We are not yet capturing all the data we need, but soon we will track more data about or bodies, our environment, our economy and our decisions. In development now are electronics that monitor even our biological processes. These devices will generate a treasure trove of information. Stretchable electronics, like those being developed by MC10 can be attached to the skin and measure heart rate, brain activity, body temperature, and hydration levels.

We can combine these new sources with data that we are already know and have used for decades, such as age, education level, geography and other demographic factors. Huge amounts of data are captured in silos of corporate databases, such as cell phone location, internet browsing history, credit card purchases, banking transactions, college transcripts, medical records and other unstructured data, such as emails, text messages, internet search history, and images. The government owns a lot of data too, which is currently at various stages of openness: arrest and incarceration records, healthcare payments, weather, census, budgets for law enforcement offices, and tax returns.

Pornography is one issue where we have a lot of data already and could make significant progress in understanding its effects. Every online viewing episode is captured in a database. If we could aggregate the data across users, usage trends would emerge such as time between episodes, duration of each episode, content viewed and how the type of content changes over time. We could add in other data sources such as demographics, medical records, arrest records, and education transcripts to discover how usage trends of pornography correlate with other behaviors. If we had access to millions of users’ biological processes as captured through a product from MC10, we could understand more deeply the physiological effects of pornography and discover if it changes anything about us. Armed with this rich dataset we create and test a hypothesis to the causation. Does it help relieve sexual anxiety and make us better members of society? Or does it change something about us that makes us worse? Once we measure the effects on society we will have a clear moral agreement.

Sometimes we see the effects in the data, but don’t have a clear understanding yet of the causes. Between $40-$60 billion will be spent annually treating preventable obesity related diseases in the US by 2030.[3] Obesity is the leading cause of preventable death and the immediate causes of obesity are usually excessive food intake and lack of physical activity.[4] But, is there something that is causing pathological eating? A Brookhaven National Laboratory Study measured dopamine levels in obese individuals and discovered their brains produced less dopamine.[5] Dopamine is a drug the brain produces that is responsible for reward-driven learning, highly addictive drugs, such as cocaine, act directly on the dopamine system.[6] The conclusion was that obese individuals consume more food to compensate. However, what is causing the brain dopamine pathways to be different for obese individuals? Big Data will help answer this over time and will lead to the behavior of the obese individual or individuals in their life that altered the pathways. By definition, immoral behavior is causing these cascading effects.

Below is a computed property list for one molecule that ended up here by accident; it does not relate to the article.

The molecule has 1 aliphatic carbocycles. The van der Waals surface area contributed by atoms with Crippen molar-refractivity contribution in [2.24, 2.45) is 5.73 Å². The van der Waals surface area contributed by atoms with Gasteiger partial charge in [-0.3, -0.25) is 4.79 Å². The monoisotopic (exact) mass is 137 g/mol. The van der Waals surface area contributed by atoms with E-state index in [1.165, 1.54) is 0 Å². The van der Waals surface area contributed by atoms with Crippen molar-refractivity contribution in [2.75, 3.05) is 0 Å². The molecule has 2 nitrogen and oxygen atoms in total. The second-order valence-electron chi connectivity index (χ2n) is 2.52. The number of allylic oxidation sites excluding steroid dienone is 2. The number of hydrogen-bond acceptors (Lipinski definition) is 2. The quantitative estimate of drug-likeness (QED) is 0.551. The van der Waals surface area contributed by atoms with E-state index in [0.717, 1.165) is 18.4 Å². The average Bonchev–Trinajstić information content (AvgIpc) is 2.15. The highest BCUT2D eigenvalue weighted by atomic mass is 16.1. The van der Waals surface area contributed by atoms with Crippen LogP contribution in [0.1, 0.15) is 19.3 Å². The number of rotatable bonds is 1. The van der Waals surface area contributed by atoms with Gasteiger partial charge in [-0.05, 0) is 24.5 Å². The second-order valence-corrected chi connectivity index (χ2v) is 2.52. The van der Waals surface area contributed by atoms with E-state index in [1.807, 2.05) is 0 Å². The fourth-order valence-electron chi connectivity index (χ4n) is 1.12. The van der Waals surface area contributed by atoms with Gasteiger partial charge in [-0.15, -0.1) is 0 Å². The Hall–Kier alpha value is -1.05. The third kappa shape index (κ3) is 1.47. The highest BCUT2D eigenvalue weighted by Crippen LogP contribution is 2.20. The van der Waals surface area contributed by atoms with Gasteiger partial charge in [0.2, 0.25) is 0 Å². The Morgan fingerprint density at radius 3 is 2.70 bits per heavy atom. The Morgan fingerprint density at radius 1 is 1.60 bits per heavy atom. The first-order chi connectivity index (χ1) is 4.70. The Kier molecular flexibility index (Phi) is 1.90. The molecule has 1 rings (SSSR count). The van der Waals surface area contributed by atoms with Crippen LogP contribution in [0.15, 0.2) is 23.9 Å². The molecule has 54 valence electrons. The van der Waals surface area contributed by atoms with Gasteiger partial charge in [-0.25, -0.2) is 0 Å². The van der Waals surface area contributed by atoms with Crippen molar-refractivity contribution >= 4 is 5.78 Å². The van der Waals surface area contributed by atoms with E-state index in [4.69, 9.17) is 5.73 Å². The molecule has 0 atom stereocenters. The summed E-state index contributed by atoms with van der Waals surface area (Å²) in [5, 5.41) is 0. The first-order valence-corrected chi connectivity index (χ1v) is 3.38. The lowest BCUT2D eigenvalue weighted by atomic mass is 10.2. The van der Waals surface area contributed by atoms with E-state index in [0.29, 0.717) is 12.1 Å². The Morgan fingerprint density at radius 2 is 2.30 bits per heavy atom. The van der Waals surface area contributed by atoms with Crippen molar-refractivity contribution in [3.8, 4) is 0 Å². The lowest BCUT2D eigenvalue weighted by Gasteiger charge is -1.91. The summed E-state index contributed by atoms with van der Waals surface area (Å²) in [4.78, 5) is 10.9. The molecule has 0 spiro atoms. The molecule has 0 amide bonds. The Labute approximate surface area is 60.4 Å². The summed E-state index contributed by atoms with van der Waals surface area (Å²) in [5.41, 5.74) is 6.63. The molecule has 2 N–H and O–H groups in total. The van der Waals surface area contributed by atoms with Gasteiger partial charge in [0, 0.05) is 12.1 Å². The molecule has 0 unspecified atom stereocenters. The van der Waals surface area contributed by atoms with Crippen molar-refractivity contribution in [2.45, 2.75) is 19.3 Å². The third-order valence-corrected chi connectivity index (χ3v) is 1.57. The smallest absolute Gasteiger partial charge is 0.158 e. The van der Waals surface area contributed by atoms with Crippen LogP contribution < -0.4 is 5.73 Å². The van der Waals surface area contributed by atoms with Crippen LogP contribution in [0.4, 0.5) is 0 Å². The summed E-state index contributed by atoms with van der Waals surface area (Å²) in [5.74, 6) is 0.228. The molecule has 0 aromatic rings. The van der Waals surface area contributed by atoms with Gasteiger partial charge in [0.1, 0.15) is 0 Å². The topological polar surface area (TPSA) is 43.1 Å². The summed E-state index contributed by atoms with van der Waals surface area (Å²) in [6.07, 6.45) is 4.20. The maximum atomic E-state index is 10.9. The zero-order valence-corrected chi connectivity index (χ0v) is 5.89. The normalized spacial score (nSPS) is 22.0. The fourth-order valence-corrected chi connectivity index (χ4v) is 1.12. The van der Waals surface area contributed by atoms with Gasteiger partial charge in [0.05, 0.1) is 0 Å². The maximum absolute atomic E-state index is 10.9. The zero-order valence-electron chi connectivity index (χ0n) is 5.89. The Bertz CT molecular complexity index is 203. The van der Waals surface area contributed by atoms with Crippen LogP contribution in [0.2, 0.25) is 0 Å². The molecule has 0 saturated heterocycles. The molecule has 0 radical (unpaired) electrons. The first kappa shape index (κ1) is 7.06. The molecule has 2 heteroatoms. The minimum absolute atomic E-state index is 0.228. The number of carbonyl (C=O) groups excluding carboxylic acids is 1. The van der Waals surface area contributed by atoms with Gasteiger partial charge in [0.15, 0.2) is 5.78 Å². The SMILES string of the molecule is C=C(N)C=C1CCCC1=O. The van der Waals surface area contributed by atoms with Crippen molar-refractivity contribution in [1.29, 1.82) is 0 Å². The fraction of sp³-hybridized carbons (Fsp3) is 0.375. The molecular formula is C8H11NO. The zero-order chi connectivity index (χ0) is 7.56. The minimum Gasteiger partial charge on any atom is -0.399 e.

Big Data Morality is falsifiable. This means that we can use the data sets to test and prove hypotheses on causes and outcomes were there is moral disagreement, such as charity, abortion, sexuality, drug and alcohol use, welfare, gun control, gambling, and others. Never before have we been able to understand so clearly how things play out over time, cut through the noise of individual experience and understand the signal of collective experience, or understand new behaviors so quickly. It synthesizes secular and religious morality. It separates truth from dogma, philosophies, opinions, beliefs and fragmented human experiences.

Knowing what is right and wrong, however, is not the same as choosing between right and wrong.  

[1] http://techcrunch.com/2010/08/04/schmidt-data
[2] http://www.emc.com/about/news/press/2012/20121211-01.htm
[3] http://healthyamericans.org/report/100
[4] http://www.cdc.gov/pcd/issues/2012/11_0220.htm
[5] http://tauruspet.med.yale.edu/staff/edm42/courses/ENAS_880_2011/papers/GJ-Wang-Lancet-2001-obesity.pdf
[6] http://en.wikipedia.org/wiki/Dopamine